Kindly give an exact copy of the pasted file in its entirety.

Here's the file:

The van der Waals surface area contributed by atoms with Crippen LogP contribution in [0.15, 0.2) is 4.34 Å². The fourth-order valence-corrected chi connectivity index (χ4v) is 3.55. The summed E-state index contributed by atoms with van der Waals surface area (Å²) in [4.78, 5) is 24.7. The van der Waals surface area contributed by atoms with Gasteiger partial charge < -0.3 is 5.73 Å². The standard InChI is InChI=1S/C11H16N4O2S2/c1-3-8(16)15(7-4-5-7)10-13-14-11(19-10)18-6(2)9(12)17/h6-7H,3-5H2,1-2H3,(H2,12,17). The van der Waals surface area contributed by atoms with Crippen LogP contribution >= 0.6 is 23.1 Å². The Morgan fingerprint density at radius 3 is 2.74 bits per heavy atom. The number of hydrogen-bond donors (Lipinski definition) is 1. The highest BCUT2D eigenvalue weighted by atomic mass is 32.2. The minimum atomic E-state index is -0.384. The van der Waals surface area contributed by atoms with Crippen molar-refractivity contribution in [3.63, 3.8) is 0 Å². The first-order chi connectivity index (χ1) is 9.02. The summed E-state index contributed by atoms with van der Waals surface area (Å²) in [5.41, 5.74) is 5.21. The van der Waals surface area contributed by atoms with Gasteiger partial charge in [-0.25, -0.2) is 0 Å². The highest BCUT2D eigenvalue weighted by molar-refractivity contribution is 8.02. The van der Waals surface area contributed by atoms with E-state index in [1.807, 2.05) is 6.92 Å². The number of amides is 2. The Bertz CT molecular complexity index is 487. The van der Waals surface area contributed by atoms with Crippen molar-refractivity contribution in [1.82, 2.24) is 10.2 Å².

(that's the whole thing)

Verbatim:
The van der Waals surface area contributed by atoms with Crippen LogP contribution in [0.15, 0.2) is 4.34 Å². The fourth-order valence-corrected chi connectivity index (χ4v) is 3.55. The summed E-state index contributed by atoms with van der Waals surface area (Å²) in [4.78, 5) is 24.7. The van der Waals surface area contributed by atoms with Gasteiger partial charge < -0.3 is 5.73 Å². The standard InChI is InChI=1S/C11H16N4O2S2/c1-3-8(16)15(7-4-5-7)10-13-14-11(19-10)18-6(2)9(12)17/h6-7H,3-5H2,1-2H3,(H2,12,17). The van der Waals surface area contributed by atoms with Crippen LogP contribution >= 0.6 is 23.1 Å². The Morgan fingerprint density at radius 3 is 2.74 bits per heavy atom. The number of hydrogen-bond donors (Lipinski definition) is 1. The highest BCUT2D eigenvalue weighted by atomic mass is 32.2. The minimum atomic E-state index is -0.384. The van der Waals surface area contributed by atoms with Crippen molar-refractivity contribution in [3.63, 3.8) is 0 Å². The first-order chi connectivity index (χ1) is 9.02. The summed E-state index contributed by atoms with van der Waals surface area (Å²) in [5.41, 5.74) is 5.21. The van der Waals surface area contributed by atoms with Gasteiger partial charge in [-0.25, -0.2) is 0 Å². The highest BCUT2D eigenvalue weighted by molar-refractivity contribution is 8.02. The van der Waals surface area contributed by atoms with E-state index in [1.807, 2.05) is 6.92 Å². The number of amides is 2. The Bertz CT molecular complexity index is 487. The van der Waals surface area contributed by atoms with Crippen molar-refractivity contribution in [1.82, 2.24) is 10.2 Å².